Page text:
I cannot imagine doing any sort of academic writing if there weren't a career payoff for it. I don't doubt that there are people who would, I am just privately of the opinion that they are from Mars.
Anything at all, about anything I wanted? Umm. I have an idea for a sorta-novel (well, more of a series of vignettes) about Shakespeare's children and their relationship to the theater (because I suspect that they must have had some exposure to it in Stratford, given that his youngest brother and one of his nephews also ended up going to London to be actors). However, I think you probably have to be a more meticulous researcher than I am to write historical fiction.
Me! Me! I am an academic librarian with a PhD (history) and I still do my own academic research/writing, because I WANT TO.
I left academia because it was becoming clear that I was never going to be able to get a job that would let me balance teaching with research -- at my first job, ABD, 4-4 load, a temporary job, it was very clear that I was expected not to publish, not even to finish my dissertation, really (I did anyway, quickly, to get back onto the job market). The next teaching job I got was also a VAP, 4-4, and again, no interest in my research. I just wasn't interested in all teaching, no research, *but* since a job that would have let me balance those just kept not materializing, I left and have pursued other opportunities.
At my current job it's OK for me to do scholarly research along with the library research I am supposed to be doing (which is somewhat less interesting...). I've been lucky too in that the history faculty at my university have been very supportive of and interested in my research, which is more than I can say about the departments I taught in. I still teach, but the load and the kind of teaching I do is quite different, and is better suited to me.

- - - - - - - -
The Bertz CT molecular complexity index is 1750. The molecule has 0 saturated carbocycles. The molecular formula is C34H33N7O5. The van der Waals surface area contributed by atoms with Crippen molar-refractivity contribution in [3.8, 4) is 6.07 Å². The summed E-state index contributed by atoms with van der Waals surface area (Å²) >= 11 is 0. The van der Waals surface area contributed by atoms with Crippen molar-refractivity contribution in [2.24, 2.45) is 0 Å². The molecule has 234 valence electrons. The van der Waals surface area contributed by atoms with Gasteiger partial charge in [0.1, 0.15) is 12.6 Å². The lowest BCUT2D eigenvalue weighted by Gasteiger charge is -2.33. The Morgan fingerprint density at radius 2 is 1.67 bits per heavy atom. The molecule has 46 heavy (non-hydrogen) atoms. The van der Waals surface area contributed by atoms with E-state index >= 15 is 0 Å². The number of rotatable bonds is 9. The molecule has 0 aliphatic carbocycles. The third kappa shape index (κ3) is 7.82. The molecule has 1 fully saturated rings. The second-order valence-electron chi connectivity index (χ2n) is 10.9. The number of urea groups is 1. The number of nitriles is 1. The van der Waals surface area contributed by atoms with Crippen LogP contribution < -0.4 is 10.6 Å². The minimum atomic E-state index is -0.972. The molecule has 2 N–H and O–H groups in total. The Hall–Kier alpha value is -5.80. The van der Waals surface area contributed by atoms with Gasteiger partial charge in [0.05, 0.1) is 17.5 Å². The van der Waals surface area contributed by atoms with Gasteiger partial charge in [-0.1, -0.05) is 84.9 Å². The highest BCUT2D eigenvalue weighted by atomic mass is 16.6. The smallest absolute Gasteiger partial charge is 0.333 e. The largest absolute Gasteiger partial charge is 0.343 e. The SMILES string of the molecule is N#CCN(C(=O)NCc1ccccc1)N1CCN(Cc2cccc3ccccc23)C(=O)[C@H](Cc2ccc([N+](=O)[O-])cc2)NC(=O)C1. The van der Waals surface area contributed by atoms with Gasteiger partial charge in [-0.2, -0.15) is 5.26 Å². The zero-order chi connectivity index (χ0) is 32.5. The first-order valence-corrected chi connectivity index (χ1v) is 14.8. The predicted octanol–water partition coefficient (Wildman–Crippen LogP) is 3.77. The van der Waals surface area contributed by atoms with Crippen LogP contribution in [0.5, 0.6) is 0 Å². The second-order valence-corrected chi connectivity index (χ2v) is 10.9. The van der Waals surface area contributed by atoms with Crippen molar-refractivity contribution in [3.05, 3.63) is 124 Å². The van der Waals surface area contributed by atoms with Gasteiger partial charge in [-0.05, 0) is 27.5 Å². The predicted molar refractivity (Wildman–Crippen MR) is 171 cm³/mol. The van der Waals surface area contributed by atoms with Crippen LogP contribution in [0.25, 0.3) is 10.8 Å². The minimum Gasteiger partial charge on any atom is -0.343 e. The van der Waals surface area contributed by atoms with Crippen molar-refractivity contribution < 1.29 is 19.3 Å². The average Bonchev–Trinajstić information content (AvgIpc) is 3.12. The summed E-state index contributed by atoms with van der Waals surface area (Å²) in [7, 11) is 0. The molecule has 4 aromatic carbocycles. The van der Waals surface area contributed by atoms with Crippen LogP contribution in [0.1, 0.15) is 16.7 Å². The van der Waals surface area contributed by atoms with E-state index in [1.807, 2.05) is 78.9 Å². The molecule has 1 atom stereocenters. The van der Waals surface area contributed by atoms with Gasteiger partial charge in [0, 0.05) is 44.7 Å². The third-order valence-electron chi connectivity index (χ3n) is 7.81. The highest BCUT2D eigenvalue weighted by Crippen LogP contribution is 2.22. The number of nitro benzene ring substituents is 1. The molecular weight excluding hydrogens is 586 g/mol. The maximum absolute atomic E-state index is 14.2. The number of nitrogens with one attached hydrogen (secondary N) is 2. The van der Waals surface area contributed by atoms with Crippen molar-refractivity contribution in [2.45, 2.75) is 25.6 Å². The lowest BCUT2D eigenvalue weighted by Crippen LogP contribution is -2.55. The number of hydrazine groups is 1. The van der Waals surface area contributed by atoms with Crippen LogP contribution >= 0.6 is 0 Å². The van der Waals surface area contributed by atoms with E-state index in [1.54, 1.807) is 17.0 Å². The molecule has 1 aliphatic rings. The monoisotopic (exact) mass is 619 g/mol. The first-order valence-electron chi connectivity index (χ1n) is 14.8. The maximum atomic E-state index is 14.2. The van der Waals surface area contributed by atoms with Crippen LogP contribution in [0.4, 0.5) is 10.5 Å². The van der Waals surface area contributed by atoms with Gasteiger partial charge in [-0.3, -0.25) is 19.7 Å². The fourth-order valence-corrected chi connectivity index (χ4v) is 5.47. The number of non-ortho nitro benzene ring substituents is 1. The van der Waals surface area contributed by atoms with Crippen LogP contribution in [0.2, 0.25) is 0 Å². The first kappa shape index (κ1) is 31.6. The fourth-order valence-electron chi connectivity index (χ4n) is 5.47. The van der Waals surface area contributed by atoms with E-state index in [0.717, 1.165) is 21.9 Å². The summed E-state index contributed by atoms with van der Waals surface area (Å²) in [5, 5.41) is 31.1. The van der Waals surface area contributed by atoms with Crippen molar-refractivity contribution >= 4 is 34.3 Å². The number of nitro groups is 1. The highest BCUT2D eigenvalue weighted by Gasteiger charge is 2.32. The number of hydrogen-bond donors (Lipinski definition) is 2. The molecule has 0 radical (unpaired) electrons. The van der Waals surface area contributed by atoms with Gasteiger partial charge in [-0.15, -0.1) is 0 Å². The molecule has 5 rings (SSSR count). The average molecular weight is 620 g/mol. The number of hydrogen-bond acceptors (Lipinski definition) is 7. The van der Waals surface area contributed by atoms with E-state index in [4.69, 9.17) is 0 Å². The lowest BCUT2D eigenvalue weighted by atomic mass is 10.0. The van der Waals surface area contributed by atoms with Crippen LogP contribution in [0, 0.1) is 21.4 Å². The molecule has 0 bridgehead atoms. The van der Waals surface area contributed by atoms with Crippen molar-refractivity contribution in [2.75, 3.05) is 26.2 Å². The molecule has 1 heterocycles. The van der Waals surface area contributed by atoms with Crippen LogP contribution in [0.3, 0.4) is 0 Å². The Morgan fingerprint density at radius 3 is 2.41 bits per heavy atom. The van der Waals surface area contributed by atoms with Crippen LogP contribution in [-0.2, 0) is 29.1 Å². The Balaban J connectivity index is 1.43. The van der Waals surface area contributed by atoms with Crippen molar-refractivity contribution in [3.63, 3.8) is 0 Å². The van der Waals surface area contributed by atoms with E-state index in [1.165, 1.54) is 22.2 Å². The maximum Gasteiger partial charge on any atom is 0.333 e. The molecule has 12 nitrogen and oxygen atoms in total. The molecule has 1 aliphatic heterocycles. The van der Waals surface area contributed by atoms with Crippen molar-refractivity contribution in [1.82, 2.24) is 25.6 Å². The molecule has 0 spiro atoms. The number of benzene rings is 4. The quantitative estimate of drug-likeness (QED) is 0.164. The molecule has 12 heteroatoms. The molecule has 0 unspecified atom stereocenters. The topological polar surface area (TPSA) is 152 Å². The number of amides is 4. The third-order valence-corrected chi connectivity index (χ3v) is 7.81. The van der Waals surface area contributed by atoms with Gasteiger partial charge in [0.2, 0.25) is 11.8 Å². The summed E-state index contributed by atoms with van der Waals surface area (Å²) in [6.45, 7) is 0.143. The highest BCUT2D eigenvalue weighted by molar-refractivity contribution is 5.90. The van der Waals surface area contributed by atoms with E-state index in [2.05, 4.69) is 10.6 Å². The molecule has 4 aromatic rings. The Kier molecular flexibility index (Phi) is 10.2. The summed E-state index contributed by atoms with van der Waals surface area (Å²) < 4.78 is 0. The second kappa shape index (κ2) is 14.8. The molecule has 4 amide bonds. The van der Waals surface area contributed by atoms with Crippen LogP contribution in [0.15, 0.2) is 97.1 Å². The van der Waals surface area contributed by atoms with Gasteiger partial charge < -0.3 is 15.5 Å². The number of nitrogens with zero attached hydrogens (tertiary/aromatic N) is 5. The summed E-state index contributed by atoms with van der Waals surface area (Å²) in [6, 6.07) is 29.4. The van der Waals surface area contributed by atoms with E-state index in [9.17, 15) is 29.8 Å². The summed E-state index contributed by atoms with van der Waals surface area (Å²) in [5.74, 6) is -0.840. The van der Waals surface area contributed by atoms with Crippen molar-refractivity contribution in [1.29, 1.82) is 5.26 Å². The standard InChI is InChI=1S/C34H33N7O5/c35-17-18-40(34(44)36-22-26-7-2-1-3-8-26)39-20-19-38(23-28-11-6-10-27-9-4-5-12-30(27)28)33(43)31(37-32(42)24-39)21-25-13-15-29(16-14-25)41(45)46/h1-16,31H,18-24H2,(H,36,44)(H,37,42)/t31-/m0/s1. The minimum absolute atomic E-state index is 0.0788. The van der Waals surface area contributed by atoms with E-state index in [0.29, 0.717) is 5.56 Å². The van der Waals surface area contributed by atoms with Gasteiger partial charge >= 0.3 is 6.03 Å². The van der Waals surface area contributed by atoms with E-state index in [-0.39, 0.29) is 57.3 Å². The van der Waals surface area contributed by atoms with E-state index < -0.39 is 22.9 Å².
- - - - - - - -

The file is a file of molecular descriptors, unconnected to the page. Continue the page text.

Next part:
It does bother me, though, that people assume that I must have left because I hated academic writing, which is exactly wrong. I know quite a few PhDs outside of the academy proper who continue to do their own scholarship. It's a slower process for us because of our "other" jobs, but, at least among the PhDs I know still doing scholarhip, it's because we find it interesting and important.
(Blogger isn't letting me use my WordPress identity :( )
There were three reasons why I stopped. One was the unlikelihood of ever landing an academic job; the second was the want of a postdoc; and the third was the lack of access to a decent research library.
Having been teaching English in China for over ten years, I'm well out of the biz. There might be something here for me if I'd specialised in Chinese or if I was an applied linguist.
I do some creative writing solely for my own amusement. Often it is a reaction to the ghastly drivel which my students inflict on me. Sometimes it is a reminder of what I would like to have done with my life if I'd had the talent and connections.
I don't like writing for other people so I quit halfway into my phd. Since then my publications include one novel, one self-help book, and two trade books. I'm working on a few e-books now, also academic-related. I write constantly and have about 5 projects going all at the same time.
I'm not your target audience for this question, BUT. If I were not in a full-time, tenured, academic position, I think that I *would* still have an impulse to write about the literature in my field. However (and this might seem odd because I decidedly DON'T write this sort of a blog now), I think I'd be inclined to do a more "research-oriented" blog were I in that position. I think if I were out of the academy I would miss the conversations about the literature in my field, and a blog would allow me still to have those conversations in writing, but it wouldn't have the same limitations as writing for academic journals/presses. I don't do this sort of writing now because I get to have these less formal conversations with my students and colleagues, but if I left the profession, it's those conversations I'd miss - not writing for academic publications.